SWEET tea-time treats may soon find their way into your car’s petrol tank — a research team from Universiti Tunku Abdul Rahman’s (Utar) Faculty of Engineering and Science is studying the use of cassava, better known as tapioca, and sweet potato in the production of biofuels.
“Rising global crude oil prices has prompted the search for alternative energy sources to reduce the reliance on crude oil, and this has opened up a lot of opportunities worldwide,” says Dr Low Chong Yu, who leads the research team comprising students Lim Syly, Koh Cin Cong and Voon Meng Seap.
Dr Low says unlike fossil fuels which are depleting, biofuels are renewable energy sources, which can not only reduce air pollution and greenhouse effects caused by burning of fossil fuels, but also enable sustainable development that provides employment and improves economy.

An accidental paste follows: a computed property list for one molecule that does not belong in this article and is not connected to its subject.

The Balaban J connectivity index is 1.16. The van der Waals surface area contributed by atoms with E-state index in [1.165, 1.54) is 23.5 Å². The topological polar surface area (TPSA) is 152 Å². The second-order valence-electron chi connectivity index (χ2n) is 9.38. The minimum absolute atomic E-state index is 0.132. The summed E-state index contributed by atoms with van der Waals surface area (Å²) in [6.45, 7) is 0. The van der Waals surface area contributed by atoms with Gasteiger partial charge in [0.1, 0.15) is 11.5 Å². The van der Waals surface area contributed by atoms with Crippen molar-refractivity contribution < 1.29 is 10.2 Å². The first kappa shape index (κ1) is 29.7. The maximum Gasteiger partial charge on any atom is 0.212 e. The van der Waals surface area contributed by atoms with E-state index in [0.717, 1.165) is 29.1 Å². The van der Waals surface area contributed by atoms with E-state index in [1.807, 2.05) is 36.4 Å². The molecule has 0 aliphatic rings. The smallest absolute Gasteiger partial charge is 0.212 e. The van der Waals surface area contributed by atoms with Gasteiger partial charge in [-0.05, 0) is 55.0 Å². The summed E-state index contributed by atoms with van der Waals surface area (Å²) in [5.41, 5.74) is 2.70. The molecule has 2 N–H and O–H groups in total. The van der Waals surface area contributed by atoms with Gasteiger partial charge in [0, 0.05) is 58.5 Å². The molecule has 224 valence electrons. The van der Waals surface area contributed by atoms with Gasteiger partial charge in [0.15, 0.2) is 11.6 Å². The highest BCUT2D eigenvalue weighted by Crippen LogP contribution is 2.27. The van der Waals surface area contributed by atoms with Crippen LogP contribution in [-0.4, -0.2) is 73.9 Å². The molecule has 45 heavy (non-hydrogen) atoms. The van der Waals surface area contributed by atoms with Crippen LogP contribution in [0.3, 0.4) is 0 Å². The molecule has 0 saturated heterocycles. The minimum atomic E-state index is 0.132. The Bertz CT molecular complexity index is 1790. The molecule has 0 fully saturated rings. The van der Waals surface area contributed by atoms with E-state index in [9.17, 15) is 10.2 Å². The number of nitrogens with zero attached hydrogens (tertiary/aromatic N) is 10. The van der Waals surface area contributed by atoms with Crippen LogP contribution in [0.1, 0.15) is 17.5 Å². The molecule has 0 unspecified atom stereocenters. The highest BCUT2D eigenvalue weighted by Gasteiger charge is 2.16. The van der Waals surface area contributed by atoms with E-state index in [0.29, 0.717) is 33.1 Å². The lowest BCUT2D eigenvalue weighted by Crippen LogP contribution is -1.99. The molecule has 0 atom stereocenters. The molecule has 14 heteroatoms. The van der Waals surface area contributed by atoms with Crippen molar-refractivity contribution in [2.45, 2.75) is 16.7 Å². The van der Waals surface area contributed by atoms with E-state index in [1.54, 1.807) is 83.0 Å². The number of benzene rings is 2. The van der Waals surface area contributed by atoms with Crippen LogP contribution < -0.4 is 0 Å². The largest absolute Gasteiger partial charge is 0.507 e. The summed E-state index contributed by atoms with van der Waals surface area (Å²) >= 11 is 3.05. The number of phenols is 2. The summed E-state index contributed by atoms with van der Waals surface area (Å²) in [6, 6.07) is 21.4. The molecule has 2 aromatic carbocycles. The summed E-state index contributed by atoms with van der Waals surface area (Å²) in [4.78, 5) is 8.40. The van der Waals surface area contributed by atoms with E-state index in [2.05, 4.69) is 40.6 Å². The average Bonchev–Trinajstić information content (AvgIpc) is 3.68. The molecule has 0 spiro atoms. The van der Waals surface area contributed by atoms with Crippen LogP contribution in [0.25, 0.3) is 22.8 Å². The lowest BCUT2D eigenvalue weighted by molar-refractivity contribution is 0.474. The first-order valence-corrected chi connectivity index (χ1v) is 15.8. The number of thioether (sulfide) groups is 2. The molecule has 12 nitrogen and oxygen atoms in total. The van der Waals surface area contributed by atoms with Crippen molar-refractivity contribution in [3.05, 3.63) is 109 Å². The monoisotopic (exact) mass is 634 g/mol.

Dr Low adds that the development of biofuels in other countries is quite advanced. For instance, ethanol as a biofuel is widely used in gasohol – a mixture of gasoline (petrol) and alcohol – in Brazil, the United States and Thailand.
Although the development and use of biofuels is critical, it remains unpopular in Malaysia — a fact that Utar hopes to change by encouraging its Chemical Engineering students to study the development of biofuels.
“Our studies involve using cassava and sweet potato as raw materials to produce biofuels; through fermentation, they produce ethanol, a type of alcohol,” says Lim.
Koh concurs and says, “Both cassava and sweet potato are rich in starch and suitable for the fermentation process to produce ethanol.”
He adds that ethanol can replace petrol and as it produces less carbon dioxide, it reduces the greenhouse effects.
Furthermore, the country’s tropical climate is conducive for planting these two crops, which grow quickly and have no special cultivation requirements.
Source: The Star, Education, 5 June 2011